polynomial trend

polynomial trend

[¦päl·i¦nō·mē·əl ‚trend]
(statistics)
A trend line which is best approximated by a polynomial function; used in time series analysis.
References in periodicals archive ?
For example for the per capita income, the equation of the best fit polynomial trend lines is quadratic in nature with R2 value as 0.
Phase II also showed a similarity of pattern by trend line categorization in which polynomial trend lines showed the highest [r.
Phase II group mean HR response was best fit by a polynomial trend line ([r.
The depth of each eclipse during outburst was measured by taking the difference in magnitude between the 4th order polynomial trend at mid-eclipse and the fitted minimum magnitude.
Polynomial trend lines have been used to graphically display trends in data and to analyze problems in relation to the last 50 years climate scenario and to predict future trends.
In Badin area, the polynomial trend shows a consistent decline of temperature from 1961 upto mid of 1980's and after that it is again uprising steadily upto 2004 and also indicates the continuation of this rise further in years to come.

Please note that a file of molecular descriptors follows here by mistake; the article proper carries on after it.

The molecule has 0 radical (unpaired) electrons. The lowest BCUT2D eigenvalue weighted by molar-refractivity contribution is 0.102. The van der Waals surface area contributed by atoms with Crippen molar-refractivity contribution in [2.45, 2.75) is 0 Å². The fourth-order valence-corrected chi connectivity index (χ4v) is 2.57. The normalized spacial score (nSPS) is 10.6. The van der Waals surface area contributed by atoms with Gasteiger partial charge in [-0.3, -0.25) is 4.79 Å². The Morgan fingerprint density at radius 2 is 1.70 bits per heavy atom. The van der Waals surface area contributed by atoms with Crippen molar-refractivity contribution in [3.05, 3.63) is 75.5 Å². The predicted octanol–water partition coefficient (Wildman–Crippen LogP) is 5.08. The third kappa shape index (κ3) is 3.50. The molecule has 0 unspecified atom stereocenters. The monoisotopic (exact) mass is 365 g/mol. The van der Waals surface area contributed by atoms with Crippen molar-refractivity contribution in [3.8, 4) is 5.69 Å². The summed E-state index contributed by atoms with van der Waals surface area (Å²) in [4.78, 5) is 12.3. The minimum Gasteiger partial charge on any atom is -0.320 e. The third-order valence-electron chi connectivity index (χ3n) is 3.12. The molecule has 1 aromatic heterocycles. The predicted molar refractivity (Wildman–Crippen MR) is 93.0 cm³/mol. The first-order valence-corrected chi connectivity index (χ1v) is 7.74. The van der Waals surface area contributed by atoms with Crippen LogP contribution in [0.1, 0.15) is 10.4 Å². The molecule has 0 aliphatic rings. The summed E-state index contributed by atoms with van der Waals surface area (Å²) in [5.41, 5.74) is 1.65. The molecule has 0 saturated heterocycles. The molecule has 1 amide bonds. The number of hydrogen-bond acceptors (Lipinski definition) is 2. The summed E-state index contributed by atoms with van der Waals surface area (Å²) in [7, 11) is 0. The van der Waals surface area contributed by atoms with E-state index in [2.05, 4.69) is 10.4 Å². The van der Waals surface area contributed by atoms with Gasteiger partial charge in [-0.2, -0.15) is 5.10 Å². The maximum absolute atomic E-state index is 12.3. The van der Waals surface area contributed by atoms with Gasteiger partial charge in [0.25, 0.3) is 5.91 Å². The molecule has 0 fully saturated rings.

The method involved iterated universal Kriging that combines a spatial covariance function with a polynomial trend surface.
However, because the surfaces suggested by TPS were very similar to fitting a second order polynomial trend surface, it was decided to use universal Kriging models that combine the spatial covariance function with a polynomial trend surface.
05 is presented to compare rate means within entries only when polynomial trend analysis was significant at P < 0.
The data illustrate that: (1) regression approaches to ANOVA can be superior to classical ANOVA with respect to statistical power against Type II error; and (2) classical regression analysis can be used to test hypotheses typically but incorrectly associated only with ANOVA, such as polynomial trend and interaction hypotheses.
On the other hand for decision making in CP MDP it is significant to detect the level shifts and/or polynomial trends with reasonable computational complexity.